Watching water for a day!
"If it's yellow, keep it mellow, If it's brown, flush it down". William Shakespeare on how to behave in the 'water closet', 1647 - Much Ado About Nothing.
Today is World Water Day. Big Deal!
I hate these special days: it's a bit like Lent when christians are supposed to give up their favourite lusts or appetities, only to gorge again as soon as Lent is over. Perhaps it's the same with water. 'Don't clean the car today: it's World Water Day, you dummy! Wait until tomorrow. And clean your teeth with a dry toothbrush.....today'. That should just about sort out our water concerns for a bit.
The water problem lies right under our noses.
We use it like there is no tomorrow. And there won't be a tomorrow unless we face our stupidity. In particular, it takes 2,500 litres of water to produce one litre of biofuel. How stupid is that? Bottled water needs up to six times as much water to produce as is in the bottle! How stupid is that? And cleaning the car can be done without using water. Now that is sensible!
In Thailand, according to today's Bangkok Post, Thais on average go to the car-wash once a week. They use up to 500 litres just on one car. We Brits of course are much more careful! We go to the car-wash seven times a year. Three cheers for us Brits - loud and clear, please. The car-wash water in Bangkok is simply discharged in a drain and then straight into a khlong, ending up in the river. What a waste.
Wiwat Chang, the journalist who wrote the article, asked a car-wash guy whether anyone thought of recycling the water used. "Why bother when water is so cheap?' he replied.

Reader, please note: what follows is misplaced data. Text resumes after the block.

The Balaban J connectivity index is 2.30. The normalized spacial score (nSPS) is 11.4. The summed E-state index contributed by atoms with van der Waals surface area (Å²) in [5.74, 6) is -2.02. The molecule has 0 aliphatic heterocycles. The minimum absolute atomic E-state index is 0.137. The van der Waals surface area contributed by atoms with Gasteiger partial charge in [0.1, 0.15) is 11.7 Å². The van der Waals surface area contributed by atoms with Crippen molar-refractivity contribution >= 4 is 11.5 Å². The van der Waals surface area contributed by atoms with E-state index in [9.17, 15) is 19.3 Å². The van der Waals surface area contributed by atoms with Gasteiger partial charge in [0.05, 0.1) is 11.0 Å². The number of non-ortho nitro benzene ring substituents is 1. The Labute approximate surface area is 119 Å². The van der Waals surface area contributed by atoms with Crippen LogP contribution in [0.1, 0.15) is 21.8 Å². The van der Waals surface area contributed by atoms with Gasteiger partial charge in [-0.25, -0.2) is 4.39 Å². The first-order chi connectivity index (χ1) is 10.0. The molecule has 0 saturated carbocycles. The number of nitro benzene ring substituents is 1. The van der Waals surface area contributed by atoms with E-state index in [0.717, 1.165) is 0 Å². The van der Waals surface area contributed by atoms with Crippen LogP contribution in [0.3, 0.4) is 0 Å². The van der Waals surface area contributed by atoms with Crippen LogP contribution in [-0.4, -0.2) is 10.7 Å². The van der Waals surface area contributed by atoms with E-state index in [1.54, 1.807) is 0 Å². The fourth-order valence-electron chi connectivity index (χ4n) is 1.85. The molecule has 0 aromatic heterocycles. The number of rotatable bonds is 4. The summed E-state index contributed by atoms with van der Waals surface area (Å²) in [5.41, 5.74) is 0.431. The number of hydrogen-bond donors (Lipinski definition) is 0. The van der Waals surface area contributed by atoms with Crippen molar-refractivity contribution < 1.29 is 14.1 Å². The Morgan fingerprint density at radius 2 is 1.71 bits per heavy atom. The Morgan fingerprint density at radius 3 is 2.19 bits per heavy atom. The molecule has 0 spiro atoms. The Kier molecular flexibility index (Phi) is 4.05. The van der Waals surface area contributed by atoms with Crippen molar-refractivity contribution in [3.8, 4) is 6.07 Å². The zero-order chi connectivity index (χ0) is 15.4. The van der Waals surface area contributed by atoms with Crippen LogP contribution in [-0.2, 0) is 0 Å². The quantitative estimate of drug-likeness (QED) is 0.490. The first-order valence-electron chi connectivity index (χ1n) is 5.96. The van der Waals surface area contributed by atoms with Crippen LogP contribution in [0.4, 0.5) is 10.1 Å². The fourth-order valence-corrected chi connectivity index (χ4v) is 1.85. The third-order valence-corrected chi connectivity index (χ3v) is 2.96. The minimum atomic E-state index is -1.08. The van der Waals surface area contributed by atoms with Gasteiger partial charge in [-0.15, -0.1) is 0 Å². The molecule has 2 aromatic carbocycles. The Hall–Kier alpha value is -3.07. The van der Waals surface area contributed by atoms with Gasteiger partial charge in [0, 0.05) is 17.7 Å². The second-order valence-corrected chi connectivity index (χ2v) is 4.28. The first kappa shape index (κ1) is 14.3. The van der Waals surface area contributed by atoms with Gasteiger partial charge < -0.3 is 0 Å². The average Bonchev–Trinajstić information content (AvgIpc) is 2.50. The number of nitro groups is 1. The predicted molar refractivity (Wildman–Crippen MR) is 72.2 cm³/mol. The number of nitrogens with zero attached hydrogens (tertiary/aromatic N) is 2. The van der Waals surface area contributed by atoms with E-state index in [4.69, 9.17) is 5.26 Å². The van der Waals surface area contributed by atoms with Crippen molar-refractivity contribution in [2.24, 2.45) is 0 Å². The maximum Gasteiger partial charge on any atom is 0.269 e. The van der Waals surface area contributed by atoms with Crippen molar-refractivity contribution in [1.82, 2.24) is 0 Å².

I've never figured out why people use so much bottled water. My good self? I buy one bottle a year and refill it with tap water (which in London gets recyled using all our waste water, up to five times!). But that's because my real name (not gerrypopplestone) is Saint Gerry: the patron saint of the rivers. Not a lot of people know that.
Last week, in Istanbul, the Water Forum held its big pow-wow. All the big wigs were there, blathering on about the need to be efficient....blah, blah, blah. The Water Forum is the mafia of the water world, full of engineers, UN 'experts' as well as macho leaders who want to stamp their mark on the world by building dams, and privatising water to get more profits. There's nothing necessarily wrong with private water supplies. Poor people, not connected to supplies, often pay through the teeth for the little they use. If they were properly connected, the costs would fall dramatically.
Who would have thought that a few years ago, the World Bank sponsored a Commission on Dams which highlighted how damning they were. Yet the UN cozies up to the Water Forum these days. Ban Ki Moon even opened their Forum this year. The Istanbul anti-riot police cracked down on the 300 demonstrators against the forum. The protesters, whose rally had been called by unions, environmentalists, and leftist organisations, responded to tear gas by hurling rocks and beating officers with sticks.They chanted slogans such as "water is people, it's life, it's not for sale", and "we want to crush this forum which wants to take our water".
Yet the protests hardly got a mention in the media.
The protesters were right to be suspicious. On the Mekong River (which has the world's second highest diversity of fish and animals), Cambodia, China, Laos, and Thailand want to add another eleven dams. This will destroy the rich harvests of fish for local people. Politicians ignore this, as they have always done. The profits from dam building, and the juicy payoffs are too delicious.
TERRA (Towards Ecological Recovery Regional Alliance) has put on an exhibition of photos this week in Bangkok by the Thai photographer, Pornnapa Kuaycharoen. All about the fishing. The campaign can be found on www.savethemekong.org Not that it will make much difference. The big guys are too well organised to allow the local tiddlers to force any change of thinking.
The world needs more than a day to save its water. And it needs us to do more than turn off the tap water when we clean our teeth.
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